Friday, September 1, 2017

halibut salad melt

Please do not imagine that dinner time at my house always finds us enjoying impeccable meals. I can make some real stinkers. Almost more frustrating than a dinner that completely bombs is one that is just like okay. If dinner is a full acknowledged disaster, we can move on and enjoy a bowl of frosted flakes. But when dinner is just okay, we trudge through it. I found myself in such a situation recently when I tried a new recipe for Proven├žal halibut. It was pan fried halibut steaks with a sauce of tomatoes, Kalamata olives, capers, a splash of balsamic vinegar, and basil. Except I forgot to add the basil. But I don’t think that’s what doomed the dish. I wanted to try something different with halibut and landed on this and it did turn out to be different, we just didn’t like it that much. I served it with parmesan roasted cauliflower, which I liked better than anything else on my plate.

The next day, I was going to have the leftover halibut with sauce for lunch and realized I was really not excited about it. Also, most of the time, fish is terrible reheated. I once worked in a building with a sign in the breakroom stating that microwaving fish was not allowed. No matter how fresh the fish, the smell of it reheating is pretty unappetizing. So, here I was, not looking forward to lunch and I decided to cut my losses. Rather than doctor up the Proven├žal sauce further, I pulled the halibut steaks from it, made a little halibut salad, layered it on thick slices of sourdough bread, and broiled it with a lid of cheddar and parmesan cheese. It was the opposite of okay. It was like, brilliantly good.

I am a little tempted to call this a tartine. I basically live to call an open-faced sandwich tartine. (I never mind a little pretension.) Tartine is the French word for an open-faced sandwich, but, while this includes gorgeous halibut, it’s roots are more diner. I think melt sandwiches are the hero of leftovers. This sandwich could easily be made with leftover salmon, canned tuna or grilled chicken. I think the success of a melt hinges on two items: some type of pickle element and a good amount of toasted cheese. Without a vinegary bite, it is almost too luxurious- all that gorgeous mayonnaise and cheese is best enjoyed with a little relief for the palate, be it from relish, pickle or caper. I happen to really love capers with halibut but feel free to substitute what you enjoy best. As for cheese, I use whatever is in the fridge. The only requirement being it needs to melt well and also there should be enough of it. This is not time to skimp.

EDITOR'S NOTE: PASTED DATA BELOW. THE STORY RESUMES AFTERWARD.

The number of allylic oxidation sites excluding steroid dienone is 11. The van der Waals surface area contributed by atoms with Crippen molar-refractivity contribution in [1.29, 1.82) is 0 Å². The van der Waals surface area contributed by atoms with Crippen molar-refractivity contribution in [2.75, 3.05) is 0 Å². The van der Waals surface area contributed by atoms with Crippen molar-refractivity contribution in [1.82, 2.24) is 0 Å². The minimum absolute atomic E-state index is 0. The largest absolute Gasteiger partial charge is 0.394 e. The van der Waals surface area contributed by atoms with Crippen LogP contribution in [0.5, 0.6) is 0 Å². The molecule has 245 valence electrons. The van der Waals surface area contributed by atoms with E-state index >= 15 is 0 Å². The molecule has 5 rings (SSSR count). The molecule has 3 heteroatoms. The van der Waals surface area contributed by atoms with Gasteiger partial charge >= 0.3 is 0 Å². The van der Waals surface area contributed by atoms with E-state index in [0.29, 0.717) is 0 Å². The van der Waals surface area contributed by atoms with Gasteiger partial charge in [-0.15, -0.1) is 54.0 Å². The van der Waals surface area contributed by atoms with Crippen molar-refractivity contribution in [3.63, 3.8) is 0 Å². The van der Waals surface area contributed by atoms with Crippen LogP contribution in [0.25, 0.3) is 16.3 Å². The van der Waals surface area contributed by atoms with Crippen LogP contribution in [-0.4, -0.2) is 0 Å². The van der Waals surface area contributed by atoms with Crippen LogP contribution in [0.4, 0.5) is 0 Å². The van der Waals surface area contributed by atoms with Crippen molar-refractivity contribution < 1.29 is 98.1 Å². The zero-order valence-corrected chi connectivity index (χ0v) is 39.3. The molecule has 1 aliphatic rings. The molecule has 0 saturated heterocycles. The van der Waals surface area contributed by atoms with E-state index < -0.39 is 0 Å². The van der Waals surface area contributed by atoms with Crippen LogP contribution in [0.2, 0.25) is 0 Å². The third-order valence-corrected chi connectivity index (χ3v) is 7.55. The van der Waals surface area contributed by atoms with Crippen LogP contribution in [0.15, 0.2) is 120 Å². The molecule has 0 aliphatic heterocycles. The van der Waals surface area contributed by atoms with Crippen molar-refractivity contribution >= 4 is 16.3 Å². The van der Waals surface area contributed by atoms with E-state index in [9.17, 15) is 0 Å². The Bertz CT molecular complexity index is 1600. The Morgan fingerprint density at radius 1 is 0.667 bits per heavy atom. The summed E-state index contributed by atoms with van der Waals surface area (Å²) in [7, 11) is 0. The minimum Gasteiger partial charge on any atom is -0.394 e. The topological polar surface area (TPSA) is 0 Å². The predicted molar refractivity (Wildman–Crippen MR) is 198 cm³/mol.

Which brings me to a note about the bread. One of the things I was just sure I was going to have to give up when moving to small town, was artisan bread. My Trader Joes in SoCal spoiled me and I was used to boules and long baguettes. Post-move, I thought it would be Orowheat and wonder bread from here on out and that good bread was something I would need to learn to make. I made my peace with that. Dang, was I wrong. About a 5 minute walk from our rental house is Vinman's Bakery and the folks there make the most gorgeous bread. They have their classics (multi-grain, sourdough, etc) and then everyday there are additional bread specials with names like German Farm Bread and Orange Raisin Rye (both excellent). I am slowly making my way through it all. My routine is the dogs and I walk Josh to work and then once or twice a week we stop back at the bakery. I tether the dogs outside and step in to a space filled with the smells of yeast and flour and pastry filled with cream and rhubarb compote (heaven). When you buy a loaf, the helpful bakery staff offer to slice it up on their fancy slicing machine. The other day when I picked out my selection, the gentleman behind the counter apologized and said the bread was too warm for them to pre-slice for me. I grinned like an idiot at the thought of someone apologizing for warm bread. The puppies and I returned home to a second breakfast of fresh bread with butter.

Halibut salad melts

Makes two large open-faced sandwiches

Halibut salad:
2 cups cooked halibut, broken into bite sized pieces
¼ cup good mayonnaise
¼ cup chopped celery (about 2 small ribs)
scant ¼ cup chopped scallions (about 1 scallion)
1 ½ tablespoons drained capers
juice of half a lemon
salt and pepper

to assemble:
2 large slices of thick bread, lightly toasted
½ cup grated sharp cheddar cheese
¼ cup grated parmesan cheese
1 medium tomato

1) Mix together the halibut salad. To avoid smashing the fish too much, gently toss all the ingredients together with a fork.

2) Move an oven rack to the highest placement and turn the oven broiler to high. 

3) On a rimmed cookie sheet place the two large slices of toasted bread (I toast mine in the broiler, but you're welcome to use a toaster. The key is to just lightly toast it, as the bread will get another dose of heat from the broiler). Top bread with generous scoops of the halibut salad and then distribute the cheese.

4) Place under broiler and broil until cheese melts and starts to bubble. Keep an eye on it- it only takes moments under the broiler to go from toasty perfection to inedible charcoal.

5) Remove from heat and let stand momentarily. Serve topped with slices of tomato. Sprouts are also good.

No comments:

Post a Comment